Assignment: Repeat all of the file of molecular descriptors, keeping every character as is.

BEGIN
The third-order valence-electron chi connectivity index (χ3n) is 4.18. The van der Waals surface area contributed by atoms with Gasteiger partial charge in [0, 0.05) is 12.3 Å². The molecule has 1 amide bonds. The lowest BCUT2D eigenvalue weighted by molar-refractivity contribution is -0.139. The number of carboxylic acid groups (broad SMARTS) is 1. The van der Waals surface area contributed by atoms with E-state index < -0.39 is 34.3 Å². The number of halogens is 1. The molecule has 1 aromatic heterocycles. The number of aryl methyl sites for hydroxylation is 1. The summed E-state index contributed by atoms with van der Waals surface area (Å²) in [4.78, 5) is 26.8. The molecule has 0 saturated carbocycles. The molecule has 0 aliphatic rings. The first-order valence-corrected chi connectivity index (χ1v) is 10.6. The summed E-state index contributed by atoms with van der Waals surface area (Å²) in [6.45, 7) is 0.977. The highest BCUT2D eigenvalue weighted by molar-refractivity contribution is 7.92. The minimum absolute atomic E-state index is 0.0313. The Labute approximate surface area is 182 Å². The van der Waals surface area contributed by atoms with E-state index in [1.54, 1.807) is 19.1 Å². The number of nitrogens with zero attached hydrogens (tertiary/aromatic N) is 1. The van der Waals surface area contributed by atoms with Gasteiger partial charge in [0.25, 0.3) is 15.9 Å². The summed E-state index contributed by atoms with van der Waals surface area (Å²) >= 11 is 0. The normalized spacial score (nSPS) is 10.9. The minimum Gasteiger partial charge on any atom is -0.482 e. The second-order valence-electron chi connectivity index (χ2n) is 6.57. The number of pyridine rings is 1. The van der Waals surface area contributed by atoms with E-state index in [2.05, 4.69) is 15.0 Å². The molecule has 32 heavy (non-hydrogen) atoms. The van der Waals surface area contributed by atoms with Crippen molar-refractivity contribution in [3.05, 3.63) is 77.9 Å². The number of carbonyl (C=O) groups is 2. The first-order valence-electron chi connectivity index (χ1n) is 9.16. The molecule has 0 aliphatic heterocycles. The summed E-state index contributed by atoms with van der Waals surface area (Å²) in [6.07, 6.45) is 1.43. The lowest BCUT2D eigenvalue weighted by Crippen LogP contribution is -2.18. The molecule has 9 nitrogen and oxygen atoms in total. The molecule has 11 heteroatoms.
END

The third-order valence-electron chi connectivity index (χ3n) is 4.18. The van der Waals surface area contributed by atoms with Gasteiger partial charge in [0, 0.05) is 12.3 Å². The molecule has 1 amide bonds. The lowest BCUT2D eigenvalue weighted by molar-refractivity contribution is -0.139. The number of carboxylic acid groups (broad SMARTS) is 1. The van der Waals surface area contributed by atoms with E-state index < -0.39 is 34.3 Å². The number of halogens is 1. The molecule has 1 aromatic heterocycles. The number of aryl methyl sites for hydroxylation is 1. The summed E-state index contributed by atoms with van der Waals surface area (Å²) in [4.78, 5) is 26.8. The molecule has 0 saturated carbocycles. The molecule has 0 aliphatic rings. The first-order valence-corrected chi connectivity index (χ1v) is 10.6. The summed E-state index contributed by atoms with van der Waals surface area (Å²) in [6.45, 7) is 0.977. The highest BCUT2D eigenvalue weighted by molar-refractivity contribution is 7.92. The minimum absolute atomic E-state index is 0.0313. The Labute approximate surface area is 182 Å². The van der Waals surface area contributed by atoms with E-state index in [1.54, 1.807) is 19.1 Å². The number of nitrogens with zero attached hydrogens (tertiary/aromatic N) is 1. The van der Waals surface area contributed by atoms with Gasteiger partial charge in [0.25, 0.3) is 15.9 Å². The summed E-state index contributed by atoms with van der Waals surface area (Å²) >= 11 is 0. The normalized spacial score (nSPS) is 10.9. The minimum Gasteiger partial charge on any atom is -0.482 e. The second-order valence-electron chi connectivity index (χ2n) is 6.57. The number of pyridine rings is 1. The van der Waals surface area contributed by atoms with E-state index in [2.05, 4.69) is 15.0 Å². The molecule has 32 heavy (non-hydrogen) atoms. The van der Waals surface area contributed by atoms with Crippen molar-refractivity contribution in [3.05, 3.63) is 77.9 Å². The number of carbonyl (C=O) groups is 2. The first-order valence-electron chi connectivity index (χ1n) is 9.16. The molecule has 0 aliphatic heterocycles. The summed E-state index contributed by atoms with van der Waals surface area (Å²) in [6.07, 6.45) is 1.43. The lowest BCUT2D eigenvalue weighted by Crippen LogP contribution is -2.18. The molecule has 9 nitrogen and oxygen atoms in total. The molecule has 11 heteroatoms.